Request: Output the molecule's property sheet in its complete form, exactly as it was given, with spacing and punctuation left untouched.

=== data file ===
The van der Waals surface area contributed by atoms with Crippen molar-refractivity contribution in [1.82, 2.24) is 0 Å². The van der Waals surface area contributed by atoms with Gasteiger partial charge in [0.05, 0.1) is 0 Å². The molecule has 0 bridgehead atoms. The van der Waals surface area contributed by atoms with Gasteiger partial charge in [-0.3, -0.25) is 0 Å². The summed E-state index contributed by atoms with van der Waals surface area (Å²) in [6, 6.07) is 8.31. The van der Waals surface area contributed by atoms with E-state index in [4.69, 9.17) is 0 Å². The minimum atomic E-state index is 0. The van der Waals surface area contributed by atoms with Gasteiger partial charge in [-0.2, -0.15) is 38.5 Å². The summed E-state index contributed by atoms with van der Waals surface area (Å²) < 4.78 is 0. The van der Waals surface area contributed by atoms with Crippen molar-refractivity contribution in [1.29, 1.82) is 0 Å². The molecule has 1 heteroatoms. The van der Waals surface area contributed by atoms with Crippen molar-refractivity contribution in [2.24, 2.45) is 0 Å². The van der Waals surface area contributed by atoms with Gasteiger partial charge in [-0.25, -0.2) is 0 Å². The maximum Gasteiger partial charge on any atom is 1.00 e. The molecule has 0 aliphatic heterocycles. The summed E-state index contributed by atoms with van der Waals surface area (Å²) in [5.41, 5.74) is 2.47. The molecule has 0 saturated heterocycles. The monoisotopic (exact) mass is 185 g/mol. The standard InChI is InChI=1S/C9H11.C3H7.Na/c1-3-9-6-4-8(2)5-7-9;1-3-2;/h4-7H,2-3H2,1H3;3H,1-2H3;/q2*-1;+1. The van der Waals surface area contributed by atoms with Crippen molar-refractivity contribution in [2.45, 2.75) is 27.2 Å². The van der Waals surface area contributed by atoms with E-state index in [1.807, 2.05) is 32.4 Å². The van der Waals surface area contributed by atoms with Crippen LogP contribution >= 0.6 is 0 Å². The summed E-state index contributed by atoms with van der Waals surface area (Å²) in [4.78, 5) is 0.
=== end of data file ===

The van der Waals surface area contributed by atoms with Crippen molar-refractivity contribution in [1.82, 2.24) is 0 Å². The van der Waals surface area contributed by atoms with Gasteiger partial charge in [0.05, 0.1) is 0 Å². The molecule has 0 bridgehead atoms. The van der Waals surface area contributed by atoms with Gasteiger partial charge in [-0.3, -0.25) is 0 Å². The summed E-state index contributed by atoms with van der Waals surface area (Å²) in [6, 6.07) is 8.31. The van der Waals surface area contributed by atoms with E-state index in [4.69, 9.17) is 0 Å². The minimum atomic E-state index is 0. The van der Waals surface area contributed by atoms with Gasteiger partial charge in [-0.2, -0.15) is 38.5 Å². The summed E-state index contributed by atoms with van der Waals surface area (Å²) < 4.78 is 0. The van der Waals surface area contributed by atoms with Crippen molar-refractivity contribution in [1.29, 1.82) is 0 Å². The molecule has 1 heteroatoms. The van der Waals surface area contributed by atoms with Crippen molar-refractivity contribution in [2.24, 2.45) is 0 Å². The van der Waals surface area contributed by atoms with Gasteiger partial charge in [-0.25, -0.2) is 0 Å². The maximum Gasteiger partial charge on any atom is 1.00 e. The molecule has 0 aliphatic heterocycles. The summed E-state index contributed by atoms with van der Waals surface area (Å²) in [5.41, 5.74) is 2.47. The molecule has 0 saturated heterocycles. The monoisotopic (exact) mass is 185 g/mol. The standard InChI is InChI=1S/C9H11.C3H7.Na/c1-3-9-6-4-8(2)5-7-9;1-3-2;/h4-7H,2-3H2,1H3;3H,1-2H3;/q2*-1;+1. The van der Waals surface area contributed by atoms with Crippen molar-refractivity contribution in [2.45, 2.75) is 27.2 Å². The van der Waals surface area contributed by atoms with E-state index in [1.807, 2.05) is 32.4 Å². The van der Waals surface area contributed by atoms with Crippen LogP contribution >= 0.6 is 0 Å². The summed E-state index contributed by atoms with van der Waals surface area (Å²) in [4.78, 5) is 0.